Southwest Biological Science Center
An extremely rare Mojave River western pond turtle was recently observed by U.S. Geological Survey scientists and staff from The Living Desert Zoo and Gardens in the Mojave Desert. Turtles of this population have rarely been seen since the late 1990s.
Research on desert tortoises has received some press recently. SBSC scientists and their collaborators have been studying the influence of a wind turbine facility on potential predators of the tortoises and on the effects of drought on tortoises near Joshua Tree National Park. Their work was recently covered by Popular Science and the LA Times.
How a wind energy facility is designed can influence the behavior of animal predators and their prey, according to a recent study published in The Journal of Wildlife Management by researchers at the University of California, Davis, and the U.S. Geological Survey.
The Camp Verde Bugle interviewed several SBSC scientists about the 40-pound nonnative snapping turtle that had to be relocated to a new home.
Mike Duniway and Becky Mann were interviewed by KZMU, a community radio station located in Moab, UT. They discussed a strategy that uses 6" tall structures to provide safe places for native plant seed germination and seedling survival, and should benefit restoration efforts in water-limited systems.
Almost all of the turtles living in a southern California lake died following a large fire and years of drought, according to a new U.S. Geological Survey report published in the journal Knowledge and Management of Aquatic Ecosystems.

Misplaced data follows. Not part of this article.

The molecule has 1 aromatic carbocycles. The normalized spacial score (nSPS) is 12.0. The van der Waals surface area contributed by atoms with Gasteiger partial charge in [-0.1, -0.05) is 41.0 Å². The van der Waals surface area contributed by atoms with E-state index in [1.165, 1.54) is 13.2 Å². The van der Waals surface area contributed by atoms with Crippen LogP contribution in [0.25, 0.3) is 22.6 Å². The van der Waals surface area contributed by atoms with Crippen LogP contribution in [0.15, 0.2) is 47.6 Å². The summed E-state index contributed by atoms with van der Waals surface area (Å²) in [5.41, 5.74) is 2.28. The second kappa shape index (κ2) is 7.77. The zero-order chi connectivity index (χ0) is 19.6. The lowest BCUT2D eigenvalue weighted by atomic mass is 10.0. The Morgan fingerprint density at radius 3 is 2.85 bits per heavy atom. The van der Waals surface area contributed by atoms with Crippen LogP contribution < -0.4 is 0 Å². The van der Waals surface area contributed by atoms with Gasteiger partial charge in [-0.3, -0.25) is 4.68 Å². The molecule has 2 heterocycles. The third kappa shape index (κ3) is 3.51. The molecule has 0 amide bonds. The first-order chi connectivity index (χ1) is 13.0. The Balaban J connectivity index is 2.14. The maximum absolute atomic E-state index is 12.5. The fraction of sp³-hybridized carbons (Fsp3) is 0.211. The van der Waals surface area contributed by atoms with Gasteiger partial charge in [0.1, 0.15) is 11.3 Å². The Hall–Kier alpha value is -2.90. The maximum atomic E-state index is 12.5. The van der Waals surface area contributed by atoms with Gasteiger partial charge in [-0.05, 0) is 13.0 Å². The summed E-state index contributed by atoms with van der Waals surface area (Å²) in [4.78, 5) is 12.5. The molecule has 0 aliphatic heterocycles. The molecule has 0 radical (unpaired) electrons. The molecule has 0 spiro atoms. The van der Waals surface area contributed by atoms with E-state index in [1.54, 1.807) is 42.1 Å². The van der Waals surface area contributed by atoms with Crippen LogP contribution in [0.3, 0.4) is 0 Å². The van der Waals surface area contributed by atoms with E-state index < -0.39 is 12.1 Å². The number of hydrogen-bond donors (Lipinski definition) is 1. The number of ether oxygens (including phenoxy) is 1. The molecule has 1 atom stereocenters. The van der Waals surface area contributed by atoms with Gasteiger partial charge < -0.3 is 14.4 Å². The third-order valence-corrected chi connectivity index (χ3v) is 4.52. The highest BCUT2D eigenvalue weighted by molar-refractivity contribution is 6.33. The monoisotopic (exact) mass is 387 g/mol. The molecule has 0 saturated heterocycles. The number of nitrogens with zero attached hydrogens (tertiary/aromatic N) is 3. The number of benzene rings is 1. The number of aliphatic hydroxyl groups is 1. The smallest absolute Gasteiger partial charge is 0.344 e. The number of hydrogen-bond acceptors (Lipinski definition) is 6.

The Arizona Daily Sun published an article about a recently published paper that investigated the consequences of altered temperature and moisture regimes on biological soil crusts and the resultant effects on soil surface albedo
The Arizona Daily Sun published a piece about the use of unmanned aircraft systems (UAS) by USGS researchers in Flagstaff.
High Country News recently published an article titled, “The biocrust conundrum”. The piece focuses on the recently published paper, “Albedo feedbacks to future climate via climate change impacts on dryland biocrusts”.
Arid and semiarid ecosystems are expected to experience significant changes in temperature and precipitation patterns, which may affect soil organisms in ways that cause surfaces to become lighter in color and thus reflect more sunlight, according to a new U.S. Geological Survey study.
Several news sources have reported on a recently published paper by Travis Nauman and Mike Duniway titled, “Disturbance automated reference toolset (DART): assessing patterns in ecological recovery from energy development on the Colorado Plateau”.
A new scientific approach can now provide regional assessments of land recovery following oil and gas drilling activities, according to a new U.S. Geological Survey study published in the journal Science of the Total Environment.